Break In!

My mother was tired. She had been to the hospital every day that week to be at the bedside of my ill father. It was late and all she wanted was a good night’s sleep. She opened the window beside her bed to allow the warm summer breeze to refresh her.

Mother slowly relaxed that fateful evening as the night sounds engulfed her. Her boys were safely tucked in upstairs, all but the oldest who had left for the evening some hours earlier. The doors were locked. But, the window beside her bed was open.

Mother was sleeping deeply when somewhere in her subconscious mind she detected something out of the ordinary. Slowly, reluctantly, she awoke out of deep sleep, entering into some resemblance of consciousness. She listened intently. A faint noise like wood sliding against wood sounded in her ears.

She opened her eyes. Someone was standing outside the window! She pressed into the mattress, staring at the stranger. Through the darkness he looked like he had a long beard and straggly clothes. Mother stared as he removed the screen. The stranger peered inside for a moment and then pulled himself up to the window and squeezed through.

Mother was terrified. She trembled in horror. The stranger was in her bedroom, father was in the hospital, and her boys were upstairs. What did this fellow want!

The stranger tiptoed across the floor and disappeared out the bedroom door. Mother was glued to her bed, but she knew that somehow she must protect her sleeping boys.

Sometime before, my oldest brother was on the way home and thought about our father lying in a bed in some strange hospital with an unknown sickness. He thought about our mother at our father’s bedside most of the week. He knew she was tired.

My brother thought about how dear our parents were. They had cared for him as long as he could remember. They had fed him when he was hungry, changed his diapers when they were soiled. He could always count on his dad telling stories and his mother cuddling him. They provided answers when he asked questions, coached him when he was perplexed. They didn’t have much, but always enough. They weren’t dirt poor, just “scrambling poor.” If they scrambled, they could make it. If Dad’s lack of working when he was sick was the culprit then Mom’s contentment was the miracle that always made everything right.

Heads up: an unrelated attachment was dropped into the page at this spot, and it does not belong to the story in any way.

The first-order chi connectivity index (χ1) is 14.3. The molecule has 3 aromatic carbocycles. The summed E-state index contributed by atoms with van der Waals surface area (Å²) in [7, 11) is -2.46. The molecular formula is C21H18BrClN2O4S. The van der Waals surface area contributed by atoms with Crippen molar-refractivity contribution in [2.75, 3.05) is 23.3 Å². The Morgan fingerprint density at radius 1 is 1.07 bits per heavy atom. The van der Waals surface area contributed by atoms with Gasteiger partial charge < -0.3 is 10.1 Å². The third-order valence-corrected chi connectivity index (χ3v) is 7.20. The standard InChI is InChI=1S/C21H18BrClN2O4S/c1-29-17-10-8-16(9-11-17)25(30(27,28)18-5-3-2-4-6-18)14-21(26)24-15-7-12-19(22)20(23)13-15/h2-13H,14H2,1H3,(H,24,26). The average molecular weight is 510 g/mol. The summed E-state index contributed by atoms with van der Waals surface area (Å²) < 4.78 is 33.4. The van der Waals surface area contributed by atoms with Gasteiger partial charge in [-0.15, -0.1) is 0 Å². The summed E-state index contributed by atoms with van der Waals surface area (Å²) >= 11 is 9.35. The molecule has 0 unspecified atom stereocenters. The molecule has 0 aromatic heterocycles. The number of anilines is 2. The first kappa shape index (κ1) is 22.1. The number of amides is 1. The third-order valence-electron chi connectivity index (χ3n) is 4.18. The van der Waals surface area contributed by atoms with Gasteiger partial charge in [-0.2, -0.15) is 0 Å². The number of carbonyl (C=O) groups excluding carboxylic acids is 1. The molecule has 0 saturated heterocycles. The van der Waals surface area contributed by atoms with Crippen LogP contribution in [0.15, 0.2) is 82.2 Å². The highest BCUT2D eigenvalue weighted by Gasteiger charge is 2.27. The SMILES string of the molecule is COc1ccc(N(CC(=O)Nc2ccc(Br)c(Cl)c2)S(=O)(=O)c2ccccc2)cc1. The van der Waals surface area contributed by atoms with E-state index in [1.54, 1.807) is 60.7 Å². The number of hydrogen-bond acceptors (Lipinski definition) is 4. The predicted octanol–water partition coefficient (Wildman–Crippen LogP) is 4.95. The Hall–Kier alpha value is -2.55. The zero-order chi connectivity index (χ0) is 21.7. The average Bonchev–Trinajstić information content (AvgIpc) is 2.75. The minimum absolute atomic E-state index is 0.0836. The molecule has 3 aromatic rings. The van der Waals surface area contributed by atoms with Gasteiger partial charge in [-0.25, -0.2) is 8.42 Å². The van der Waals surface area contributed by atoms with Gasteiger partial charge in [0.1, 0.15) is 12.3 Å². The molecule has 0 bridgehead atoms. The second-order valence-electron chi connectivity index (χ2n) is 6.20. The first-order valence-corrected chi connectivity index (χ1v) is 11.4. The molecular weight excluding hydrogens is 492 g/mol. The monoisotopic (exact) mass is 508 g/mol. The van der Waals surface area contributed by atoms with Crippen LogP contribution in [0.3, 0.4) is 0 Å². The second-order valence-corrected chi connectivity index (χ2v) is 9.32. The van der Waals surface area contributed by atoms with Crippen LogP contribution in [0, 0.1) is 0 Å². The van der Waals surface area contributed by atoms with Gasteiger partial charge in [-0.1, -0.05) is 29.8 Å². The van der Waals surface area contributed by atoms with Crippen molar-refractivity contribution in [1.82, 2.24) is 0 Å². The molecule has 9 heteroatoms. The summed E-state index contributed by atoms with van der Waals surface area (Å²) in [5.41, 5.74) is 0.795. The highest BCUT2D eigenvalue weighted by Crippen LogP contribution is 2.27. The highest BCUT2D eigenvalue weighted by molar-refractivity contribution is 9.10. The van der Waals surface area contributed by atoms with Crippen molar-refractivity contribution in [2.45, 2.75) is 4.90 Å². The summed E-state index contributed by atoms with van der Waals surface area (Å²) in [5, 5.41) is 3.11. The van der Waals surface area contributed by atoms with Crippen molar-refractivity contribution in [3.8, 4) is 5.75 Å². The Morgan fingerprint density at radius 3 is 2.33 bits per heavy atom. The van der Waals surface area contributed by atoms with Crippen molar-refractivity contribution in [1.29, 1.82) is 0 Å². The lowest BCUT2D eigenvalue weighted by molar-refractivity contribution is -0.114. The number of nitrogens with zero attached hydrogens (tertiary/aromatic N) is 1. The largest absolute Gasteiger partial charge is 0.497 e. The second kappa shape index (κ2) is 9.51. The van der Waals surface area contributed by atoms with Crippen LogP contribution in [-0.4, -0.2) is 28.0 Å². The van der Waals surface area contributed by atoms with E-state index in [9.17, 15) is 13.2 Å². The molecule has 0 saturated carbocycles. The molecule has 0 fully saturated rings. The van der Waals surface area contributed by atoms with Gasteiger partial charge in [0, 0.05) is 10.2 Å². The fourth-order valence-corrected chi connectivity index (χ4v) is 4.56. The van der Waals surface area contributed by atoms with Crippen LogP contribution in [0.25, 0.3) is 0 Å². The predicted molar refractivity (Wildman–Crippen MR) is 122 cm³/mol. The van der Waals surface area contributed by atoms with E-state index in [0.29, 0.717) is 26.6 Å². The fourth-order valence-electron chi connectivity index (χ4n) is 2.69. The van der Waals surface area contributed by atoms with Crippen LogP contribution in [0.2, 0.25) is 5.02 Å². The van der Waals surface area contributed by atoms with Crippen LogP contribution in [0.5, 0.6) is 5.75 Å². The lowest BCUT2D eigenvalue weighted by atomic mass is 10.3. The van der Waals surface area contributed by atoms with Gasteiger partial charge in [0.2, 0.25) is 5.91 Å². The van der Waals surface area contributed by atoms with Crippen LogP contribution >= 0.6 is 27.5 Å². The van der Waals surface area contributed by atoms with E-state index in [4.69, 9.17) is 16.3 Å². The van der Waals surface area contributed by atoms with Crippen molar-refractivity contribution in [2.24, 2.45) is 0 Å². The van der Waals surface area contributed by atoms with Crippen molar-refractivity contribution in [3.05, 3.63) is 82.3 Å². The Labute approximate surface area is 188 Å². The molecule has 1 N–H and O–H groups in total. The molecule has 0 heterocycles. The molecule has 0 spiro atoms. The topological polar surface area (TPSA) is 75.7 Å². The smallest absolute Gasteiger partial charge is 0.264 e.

Yes, my brother had been eager to get home. He hoped the door was unlocked. Like a cat, he walked silently to the door. It was locked. He did not have a key. He stood there at the door, waiting and thinking. He hated to wake his mother, knowing she needed her rest.

As the stranger crept upstairs to where the young boys lay, somehow my mother got the strength to get out of bed and drag her feet to the stairway. The stranger was almost at the top of the stairs before she could utter a sound. In a quivering voice, my mother screamed.

The footsteps stopped. My mother held on to the door jamb. A voice spoke out of the dark. “It’s just me, Mom. The door was locked so I climbed through the window.”

My mother discovered her legs and wobbled back to bed, waiting for her pounding heart to calm down so she could sleep.

The stranger climbed into the bed next to mine.

The house became quiet.

Painted In


Snow, like slathered paint on canvas, blends everything together as horses in winter coats eagerly sift through the tangled mess of cornstalks looking for bits of corn. Being engaged in the pursuit of survival they are oblivious to the beautiful picture they have become a part of.

The Grand Run Around



It was Saturday afternoon and mischievous Eli tore into his friend Andy’s lane at breakneck speed. When he was even with the yard gate, he yelled, “Whoa!” and pulled hard on the driving lines. By the time the horse skidded to a stop, Eli had already jumped off the buggy and was breezing through the gate.